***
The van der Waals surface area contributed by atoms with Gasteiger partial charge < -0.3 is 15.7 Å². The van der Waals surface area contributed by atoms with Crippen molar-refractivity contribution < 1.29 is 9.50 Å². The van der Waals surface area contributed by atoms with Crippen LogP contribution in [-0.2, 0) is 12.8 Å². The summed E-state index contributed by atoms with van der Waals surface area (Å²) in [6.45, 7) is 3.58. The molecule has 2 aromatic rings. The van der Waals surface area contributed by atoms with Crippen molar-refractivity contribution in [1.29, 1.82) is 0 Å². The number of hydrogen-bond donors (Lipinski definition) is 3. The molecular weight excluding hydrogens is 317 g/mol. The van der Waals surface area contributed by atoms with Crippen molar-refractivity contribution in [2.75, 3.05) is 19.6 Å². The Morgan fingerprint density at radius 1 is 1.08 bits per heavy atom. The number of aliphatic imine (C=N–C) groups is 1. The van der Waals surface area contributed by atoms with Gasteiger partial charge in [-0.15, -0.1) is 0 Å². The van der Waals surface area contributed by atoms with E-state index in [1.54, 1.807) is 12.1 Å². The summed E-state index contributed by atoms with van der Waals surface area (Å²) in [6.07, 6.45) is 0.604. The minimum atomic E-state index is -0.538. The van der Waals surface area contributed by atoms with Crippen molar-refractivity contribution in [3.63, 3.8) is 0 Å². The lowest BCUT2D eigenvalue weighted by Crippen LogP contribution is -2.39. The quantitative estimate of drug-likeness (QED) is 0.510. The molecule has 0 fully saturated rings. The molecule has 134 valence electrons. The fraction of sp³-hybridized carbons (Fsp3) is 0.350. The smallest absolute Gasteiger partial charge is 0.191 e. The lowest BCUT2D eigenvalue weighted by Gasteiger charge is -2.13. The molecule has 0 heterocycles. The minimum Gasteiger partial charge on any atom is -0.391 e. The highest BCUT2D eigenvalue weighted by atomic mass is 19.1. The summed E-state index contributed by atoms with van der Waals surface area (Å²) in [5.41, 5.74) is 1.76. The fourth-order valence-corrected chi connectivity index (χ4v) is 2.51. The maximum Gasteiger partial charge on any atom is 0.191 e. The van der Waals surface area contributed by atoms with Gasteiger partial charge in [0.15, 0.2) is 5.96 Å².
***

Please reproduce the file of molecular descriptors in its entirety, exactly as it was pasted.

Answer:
The van der Waals surface area contributed by atoms with Gasteiger partial charge < -0.3 is 15.7 Å². The van der Waals surface area contributed by atoms with Crippen molar-refractivity contribution < 1.29 is 9.50 Å². The van der Waals surface area contributed by atoms with Crippen LogP contribution in [-0.2, 0) is 12.8 Å². The summed E-state index contributed by atoms with van der Waals surface area (Å²) in [6.45, 7) is 3.58. The molecule has 2 aromatic rings. The van der Waals surface area contributed by atoms with Crippen molar-refractivity contribution in [1.29, 1.82) is 0 Å². The number of hydrogen-bond donors (Lipinski definition) is 3. The molecular weight excluding hydrogens is 317 g/mol. The van der Waals surface area contributed by atoms with Crippen molar-refractivity contribution in [2.75, 3.05) is 19.6 Å². The Morgan fingerprint density at radius 1 is 1.08 bits per heavy atom. The number of aliphatic imine (C=N–C) groups is 1. The van der Waals surface area contributed by atoms with Gasteiger partial charge in [-0.15, -0.1) is 0 Å². The van der Waals surface area contributed by atoms with E-state index in [1.54, 1.807) is 12.1 Å². The summed E-state index contributed by atoms with van der Waals surface area (Å²) in [6.07, 6.45) is 0.604. The minimum atomic E-state index is -0.538. The van der Waals surface area contributed by atoms with Crippen molar-refractivity contribution in [3.63, 3.8) is 0 Å². The lowest BCUT2D eigenvalue weighted by Crippen LogP contribution is -2.39. The quantitative estimate of drug-likeness (QED) is 0.510. The molecule has 0 fully saturated rings. The molecule has 134 valence electrons. The fraction of sp³-hybridized carbons (Fsp3) is 0.350. The smallest absolute Gasteiger partial charge is 0.191 e. The lowest BCUT2D eigenvalue weighted by Gasteiger charge is -2.13. The molecule has 0 heterocycles. The minimum Gasteiger partial charge on any atom is -0.391 e. The highest BCUT2D eigenvalue weighted by atomic mass is 19.1. The summed E-state index contributed by atoms with van der Waals surface area (Å²) in [5.41, 5.74) is 1.76. The fourth-order valence-corrected chi connectivity index (χ4v) is 2.51. The maximum Gasteiger partial charge on any atom is 0.191 e. The van der Waals surface area contributed by atoms with Gasteiger partial charge in [0.15, 0.2) is 5.96 Å².